Babies! Babies! That's what's on my mind lately. As I await the arrival of our 2nd one, I can't help but think over one question that a few people have surprisingly asked when I told them that we're not finding out the baby’s gender in advance. The question: Do you want a boy or a girl?The 21st century has brought us a kind of technological revolution that is befitting of a science novel's plot more than reality. Has any one of you read Aldous Huxley's A Brave New World? This futuristic book’s storyline revolves around designing children en masse, and subjecting them to conditioning at an early age to fit their class in society. Terrifying, especially since this future seems not too impossible. And to think that the book was written in 1931! With the aid of technology, we now have entered the age of genetic revolution where parents no longer have to wish for certain traits, but could potentially see them through. While you will not get any value judgment from me, let's give this topic some thought, shall we?
Genetics is not as straightforward as some think, and many scientific uncertainties remain. A trait is the result of the interplay of genes. And, NO, you can't create a "master race" by designing babies through cloning because what you create are individuals. What then is the point of cloning? Clearly, it is geared for applied research. This technique can be used to regenerate brain cells for Alzheimer's disease, and could serve as a great alternative to transplantation with potentially lower risk of organ rejection. Rest assured, no one is thinking of cloning individuals just to harvest their organs. With therapeutic cloning, DNA would be extracted from the person in need of a transplant to create embryonic stem cells that would be used to generate an organ that is a genetic match to the patient. But we’ll save the discussion concerning stem cells for another time.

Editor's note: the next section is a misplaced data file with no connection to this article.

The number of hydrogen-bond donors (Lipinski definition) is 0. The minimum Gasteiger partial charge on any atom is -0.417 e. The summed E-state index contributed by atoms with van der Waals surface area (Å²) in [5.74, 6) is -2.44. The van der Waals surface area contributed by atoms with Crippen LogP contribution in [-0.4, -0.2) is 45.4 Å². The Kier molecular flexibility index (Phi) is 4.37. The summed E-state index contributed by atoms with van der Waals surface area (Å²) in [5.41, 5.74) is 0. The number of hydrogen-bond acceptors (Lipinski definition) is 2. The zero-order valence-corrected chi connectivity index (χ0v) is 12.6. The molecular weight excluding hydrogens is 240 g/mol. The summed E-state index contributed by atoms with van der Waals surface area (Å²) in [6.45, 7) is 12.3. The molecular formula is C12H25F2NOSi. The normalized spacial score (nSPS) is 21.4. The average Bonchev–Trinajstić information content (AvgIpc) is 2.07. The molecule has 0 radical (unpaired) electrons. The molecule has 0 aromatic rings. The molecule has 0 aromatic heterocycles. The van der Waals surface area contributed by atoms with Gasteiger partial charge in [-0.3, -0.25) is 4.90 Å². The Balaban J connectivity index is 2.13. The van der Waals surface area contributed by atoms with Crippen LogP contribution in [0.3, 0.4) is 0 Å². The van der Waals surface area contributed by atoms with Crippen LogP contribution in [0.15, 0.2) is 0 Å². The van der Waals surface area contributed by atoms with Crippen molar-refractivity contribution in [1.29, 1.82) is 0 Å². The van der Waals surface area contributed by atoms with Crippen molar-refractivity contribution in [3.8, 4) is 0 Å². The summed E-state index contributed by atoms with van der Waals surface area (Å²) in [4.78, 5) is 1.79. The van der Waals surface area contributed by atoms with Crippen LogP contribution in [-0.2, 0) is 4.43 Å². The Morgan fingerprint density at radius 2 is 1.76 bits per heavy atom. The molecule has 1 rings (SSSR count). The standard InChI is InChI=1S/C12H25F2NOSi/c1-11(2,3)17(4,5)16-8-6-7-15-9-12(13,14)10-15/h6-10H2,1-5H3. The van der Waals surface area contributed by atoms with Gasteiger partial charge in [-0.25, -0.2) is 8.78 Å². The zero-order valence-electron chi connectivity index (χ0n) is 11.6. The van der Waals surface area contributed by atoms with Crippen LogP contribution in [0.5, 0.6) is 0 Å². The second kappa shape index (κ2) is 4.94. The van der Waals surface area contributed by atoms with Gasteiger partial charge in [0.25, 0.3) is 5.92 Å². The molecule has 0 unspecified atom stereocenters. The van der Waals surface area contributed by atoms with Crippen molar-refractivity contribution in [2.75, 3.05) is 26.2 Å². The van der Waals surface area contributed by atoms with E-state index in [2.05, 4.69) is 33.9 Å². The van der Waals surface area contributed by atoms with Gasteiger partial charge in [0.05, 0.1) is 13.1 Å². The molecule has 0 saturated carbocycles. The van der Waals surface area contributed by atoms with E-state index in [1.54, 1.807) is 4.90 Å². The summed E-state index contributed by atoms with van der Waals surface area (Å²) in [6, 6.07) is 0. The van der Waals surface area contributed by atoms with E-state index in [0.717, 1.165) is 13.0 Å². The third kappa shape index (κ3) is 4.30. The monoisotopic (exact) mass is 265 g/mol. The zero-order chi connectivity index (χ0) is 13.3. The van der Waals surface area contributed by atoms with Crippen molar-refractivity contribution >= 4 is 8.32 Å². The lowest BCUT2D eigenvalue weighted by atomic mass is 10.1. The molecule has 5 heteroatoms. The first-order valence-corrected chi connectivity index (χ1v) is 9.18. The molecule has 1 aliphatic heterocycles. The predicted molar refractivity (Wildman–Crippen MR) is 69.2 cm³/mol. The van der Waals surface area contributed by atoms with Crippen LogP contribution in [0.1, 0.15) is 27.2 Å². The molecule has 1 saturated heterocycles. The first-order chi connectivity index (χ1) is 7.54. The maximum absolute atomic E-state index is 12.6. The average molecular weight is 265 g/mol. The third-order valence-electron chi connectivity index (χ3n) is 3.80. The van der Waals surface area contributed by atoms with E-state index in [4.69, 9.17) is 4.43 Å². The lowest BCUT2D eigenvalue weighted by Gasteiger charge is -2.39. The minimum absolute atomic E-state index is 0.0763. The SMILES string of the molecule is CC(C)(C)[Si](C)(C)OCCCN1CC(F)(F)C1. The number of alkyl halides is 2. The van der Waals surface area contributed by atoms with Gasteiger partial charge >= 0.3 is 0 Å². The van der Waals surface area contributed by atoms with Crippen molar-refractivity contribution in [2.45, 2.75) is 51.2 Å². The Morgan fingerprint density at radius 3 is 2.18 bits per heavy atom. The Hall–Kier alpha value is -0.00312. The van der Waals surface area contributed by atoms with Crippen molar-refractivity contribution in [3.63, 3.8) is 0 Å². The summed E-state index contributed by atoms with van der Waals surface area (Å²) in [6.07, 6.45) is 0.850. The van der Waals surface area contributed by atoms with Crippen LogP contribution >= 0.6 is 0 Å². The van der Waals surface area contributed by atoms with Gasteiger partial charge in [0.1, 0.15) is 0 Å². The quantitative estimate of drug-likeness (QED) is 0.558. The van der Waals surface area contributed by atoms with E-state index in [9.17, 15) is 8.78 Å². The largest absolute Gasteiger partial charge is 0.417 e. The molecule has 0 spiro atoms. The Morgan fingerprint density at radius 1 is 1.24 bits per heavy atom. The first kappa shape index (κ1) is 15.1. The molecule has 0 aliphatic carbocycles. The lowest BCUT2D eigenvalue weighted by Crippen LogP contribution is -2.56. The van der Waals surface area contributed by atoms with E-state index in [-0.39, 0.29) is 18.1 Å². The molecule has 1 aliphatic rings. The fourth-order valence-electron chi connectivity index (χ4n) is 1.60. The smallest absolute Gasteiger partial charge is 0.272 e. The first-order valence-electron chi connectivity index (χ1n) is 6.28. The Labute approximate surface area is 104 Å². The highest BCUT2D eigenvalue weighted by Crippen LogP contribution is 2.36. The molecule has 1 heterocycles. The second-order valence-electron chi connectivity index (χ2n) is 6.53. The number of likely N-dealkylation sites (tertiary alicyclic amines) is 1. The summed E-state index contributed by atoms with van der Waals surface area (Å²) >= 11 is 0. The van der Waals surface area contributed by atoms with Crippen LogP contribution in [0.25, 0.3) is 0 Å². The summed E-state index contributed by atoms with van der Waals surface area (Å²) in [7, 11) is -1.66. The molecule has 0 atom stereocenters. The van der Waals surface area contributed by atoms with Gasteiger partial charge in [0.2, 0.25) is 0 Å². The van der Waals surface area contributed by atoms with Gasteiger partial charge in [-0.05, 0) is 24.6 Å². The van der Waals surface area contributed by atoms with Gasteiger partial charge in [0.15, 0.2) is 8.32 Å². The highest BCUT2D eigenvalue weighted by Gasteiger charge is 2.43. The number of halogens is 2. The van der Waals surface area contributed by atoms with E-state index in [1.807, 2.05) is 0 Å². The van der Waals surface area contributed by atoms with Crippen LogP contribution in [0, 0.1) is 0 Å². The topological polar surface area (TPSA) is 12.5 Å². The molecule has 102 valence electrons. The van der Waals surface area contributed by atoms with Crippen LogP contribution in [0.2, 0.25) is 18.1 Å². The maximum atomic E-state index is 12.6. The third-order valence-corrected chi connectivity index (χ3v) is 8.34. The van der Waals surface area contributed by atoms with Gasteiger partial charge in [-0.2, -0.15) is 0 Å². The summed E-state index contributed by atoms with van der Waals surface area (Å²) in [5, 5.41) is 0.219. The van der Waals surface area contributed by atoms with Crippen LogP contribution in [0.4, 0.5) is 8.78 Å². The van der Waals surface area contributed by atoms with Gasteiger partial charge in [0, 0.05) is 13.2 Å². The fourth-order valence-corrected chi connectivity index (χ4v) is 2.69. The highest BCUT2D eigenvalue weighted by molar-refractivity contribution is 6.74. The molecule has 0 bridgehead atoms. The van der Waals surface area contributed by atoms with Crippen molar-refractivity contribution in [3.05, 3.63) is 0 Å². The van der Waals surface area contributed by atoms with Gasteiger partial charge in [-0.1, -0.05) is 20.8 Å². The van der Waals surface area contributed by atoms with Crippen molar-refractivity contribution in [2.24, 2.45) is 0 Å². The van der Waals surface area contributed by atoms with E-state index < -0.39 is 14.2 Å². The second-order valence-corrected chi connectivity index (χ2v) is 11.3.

Aside from cloning, there are 2 other ethically charged areas in the age of genetic revolution. Preimplantation genetic diagnosis, or PGD, is also called embryo screening and involves the isolation of a cell to test for specific genetic diseases such as cystic fibrosis or Duchenne muscular dystrophy. The controversy, however, begins with this question: where do we cross the line? If we can detect for susceptibility to cancer, should we? How about deafness or dwarfism, or know if a child will die at the age of 5?
Don't start revolting just yet. At this point, germ line therapy can be performed on simple organisms like bacteria, but not on mammals. While most of us would like our children to turn up as geniuses, we do not know enough about genetics to select for intelligence. Just think about this – It is rumored that Al Capone's IQ (200) is higher than Netanyahu’s (180), Einstein's (160) or Bill Gates (160). If you were presented with these 4 embryos without a crystal ball, you would probably choose the one with the highest IQ. Sure enough, under the same environment, you could end up with a vicious mob lord for a son.
*Published in Etz Hayim's Chronicle, December 2012 issue